Unlike the US, where organised labor might baulk at the notion of richly compensating a public official, there hasn’t been a backlash against the notion of the Crown corporation pension in Canada. That popular acceptance has been smoothed over by the argument that hiring and firing a manager comes with its own expense. Still, Dowd is aware that, as Teachers’ investment head, he is breathing in rarefied air.
“This doesn’t happen in a lot of the world,” he acknowledges. “There are a lot of talented people out there with a public service mentality who are willing to sacrifice [a higher salary] in order to be a good pension fund manager, but broadly and institutionally, there has to be that philosophical foundation [like at OTPP]”.
For Dowd, investing for a Crown corporation has its less tangible appeal.
“You can balance public service and an interesting, stimulating place to be,” he enthuses. “This is more challenging than working in a purely private sector job – it has an extra bit of appeal.”
Leveraging his background in energy, Dowd concedes that infrastructure, while “most definitely [involving] a learning curve”, was a “natural transition” for him that has proved rewarding.
“When I think about it, personally I’ve been involved in advising as a career, and what I’ve advised has been pretty complex and intricate as far as capital structure,” he says, calling infrastructure “a real intellectual challenge. I also like the concrete nature of it. You can touch and feel the asset.”
Dowd also expresses his enthusiasm for “putting together the long-term puzzle” of an infrastructure portfolio.
“Now that a portfolio has been selected, how do we manage it? This is an active business,” he says. “There is real skill required to manage an infrastructure asset, and optimising it. You have to pick the right management. You have to make sure the asset is robust. Infrastructure is not just doing a deal and putting it on the shelf and having an accountant report that the balance sheet is good. I continue to find a great deal of stimulation in building, as well as managing, a portfolio.”
Building an infrastructure portfolio is what has brought both Teachers’ and Dowd widely touted praise. In carrying it out, the plan has well-established criteria for deciding not just what kind of infrastructure asset to pursue for its portfolio, but what the role of the portfolio should be for OTPP as a whole.
“We broadly categorise a good infrastructure asset as: long-term, gross domestic product (GDP)-driven, like transportation; regulated, like a utility; and contracted, like a pipeline,” Dowd explains, neatly encapsulating Teachers’ portfolio. In addition to its airport collection, the plan is a 50 percent-owner of High Speed 1, a high-speed rail line between London and the Channel Tunnel. It is also a 25 percent holder of UK distribution network Scotia Gas.
Teachers’ is also inclined to own infrastructure in a country with a “clear regulatory regime,” with Dowd citing Australia, home to the Sydney Desalination Plant, also a plan holding, as well as Chile, where OTPP has a 50 percent stake in electricity outfit SAESA Group and ownership interests in Empresa de Servicios Sanitarios del Bio-Bio and Esval, which both operate water and wastewater assets.
His Canadian homeland, he states, “has a pretty good public-private partnership (PPP; P3) programme overall”. Canada has enabled the creation of a Crown corporation PPP authority for each province. Dowd says he believes privatisation of existing public infrastructure could emerge as a significant trend.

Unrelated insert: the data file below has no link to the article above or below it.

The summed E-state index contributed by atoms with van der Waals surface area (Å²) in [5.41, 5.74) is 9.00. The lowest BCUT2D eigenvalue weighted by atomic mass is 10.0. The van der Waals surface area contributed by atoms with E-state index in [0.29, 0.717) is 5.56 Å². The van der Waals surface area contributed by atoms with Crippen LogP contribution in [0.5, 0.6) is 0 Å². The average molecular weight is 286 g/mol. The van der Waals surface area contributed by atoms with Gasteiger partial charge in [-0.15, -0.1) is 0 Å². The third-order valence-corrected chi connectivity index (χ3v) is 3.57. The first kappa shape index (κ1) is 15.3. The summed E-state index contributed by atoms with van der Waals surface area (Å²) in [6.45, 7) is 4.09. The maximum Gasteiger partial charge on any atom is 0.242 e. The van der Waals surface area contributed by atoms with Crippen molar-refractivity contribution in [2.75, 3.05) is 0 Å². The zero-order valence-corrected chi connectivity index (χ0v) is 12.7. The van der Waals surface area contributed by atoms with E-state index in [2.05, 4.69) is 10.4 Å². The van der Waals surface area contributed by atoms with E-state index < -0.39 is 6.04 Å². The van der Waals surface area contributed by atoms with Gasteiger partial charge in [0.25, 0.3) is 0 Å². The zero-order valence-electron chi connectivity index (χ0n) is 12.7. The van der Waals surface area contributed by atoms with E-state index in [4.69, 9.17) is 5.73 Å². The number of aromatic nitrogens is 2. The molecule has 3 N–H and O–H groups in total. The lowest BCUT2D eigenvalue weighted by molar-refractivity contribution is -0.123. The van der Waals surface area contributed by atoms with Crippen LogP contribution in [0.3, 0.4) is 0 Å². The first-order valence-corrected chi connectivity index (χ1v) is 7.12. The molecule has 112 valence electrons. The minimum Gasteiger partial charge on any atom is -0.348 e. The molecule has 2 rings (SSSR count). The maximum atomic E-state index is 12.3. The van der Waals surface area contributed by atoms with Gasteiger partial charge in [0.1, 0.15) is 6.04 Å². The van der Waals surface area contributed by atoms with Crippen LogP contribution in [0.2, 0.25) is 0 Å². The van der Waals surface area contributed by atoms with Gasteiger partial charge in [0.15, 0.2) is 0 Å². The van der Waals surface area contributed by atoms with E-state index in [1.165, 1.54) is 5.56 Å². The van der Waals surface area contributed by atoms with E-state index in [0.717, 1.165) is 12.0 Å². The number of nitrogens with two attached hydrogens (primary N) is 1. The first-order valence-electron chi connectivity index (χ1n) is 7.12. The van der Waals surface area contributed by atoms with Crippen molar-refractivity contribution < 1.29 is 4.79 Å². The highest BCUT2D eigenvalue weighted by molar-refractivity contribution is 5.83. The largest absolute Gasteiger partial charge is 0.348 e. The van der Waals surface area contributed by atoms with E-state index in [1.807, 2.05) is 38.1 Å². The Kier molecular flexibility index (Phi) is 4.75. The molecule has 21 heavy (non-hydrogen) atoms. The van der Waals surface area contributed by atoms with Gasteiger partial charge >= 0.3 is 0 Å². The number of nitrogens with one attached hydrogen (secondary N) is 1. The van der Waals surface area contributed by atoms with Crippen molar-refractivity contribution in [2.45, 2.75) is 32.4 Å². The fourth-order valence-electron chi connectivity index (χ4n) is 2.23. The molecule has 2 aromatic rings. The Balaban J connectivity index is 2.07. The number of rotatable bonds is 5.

On the other hand, “we are less likely to go to a growth market, where regulation is not well-established,” Dowd says. OTPP is 50 percent-owner of power generation company InterGen and power plant operator Northern Star Generation in the US, as well as New York Container Terminal and Global Terminal in New Jersey.
“We look at the US,” Dowd notes. “To a degree, we haven’t had the success we’d like to have, but the US is a state-by-state basis, and there are 50. You also think there ought to be more activity, but there hasn’t been. We’ve seen a focus on greenfield transportation, which isn’t what we’re interested in.”
With that, Dowd is quick to point out that what’s right for Teachers’ is just that – what’s right for Teachers’.
“The right infrastructure asset for us could be the wrong infrastructure asset for someone else,” he says. “This isn’t supposed to be judgmental: stating what we go after is good and what we don’t go after is bad.”
As for where infrastructure can fit into a pension portfolio, Dowd feels compelled to “refrain from calling infrastructure a hedge” (OTPP has its own in-house global macro strategy), but instead evokes that time-honoured investment paean: diversification.
“Diversification is a fundamental tenet of a well-run pension fund, and that is what we get from infrastructure – we get diversification,” Dowd insists.
Dowd closed out 2012 participating in the ‘True Patriot Love Expedition’, climbing Island Peak, a 20,000-foot mountain in the Himalayas to raise awareness for the Canadian military. Heading into 2013, he says he remains bullish on infrastructure.
“We continue to see the value of the asset class and opportunity to invest,” he says.
Dowd then shares a Teachers’ anecdote: the infrastructure team, along with the private equity team, etch every transaction past and present on a decorative metal strip that is then hung against the wall in the main corridor of Teachers’ home office in Toronto. Private equity has a track record covering four strips, says Dowd, while infrastructure has just one strip.
“That is indicative of the hold we have, the intensity of looking at a deal, and the focus we have,” laughs Dowd. “The one strip is a physical illustration. We have a pretty good success ratio.”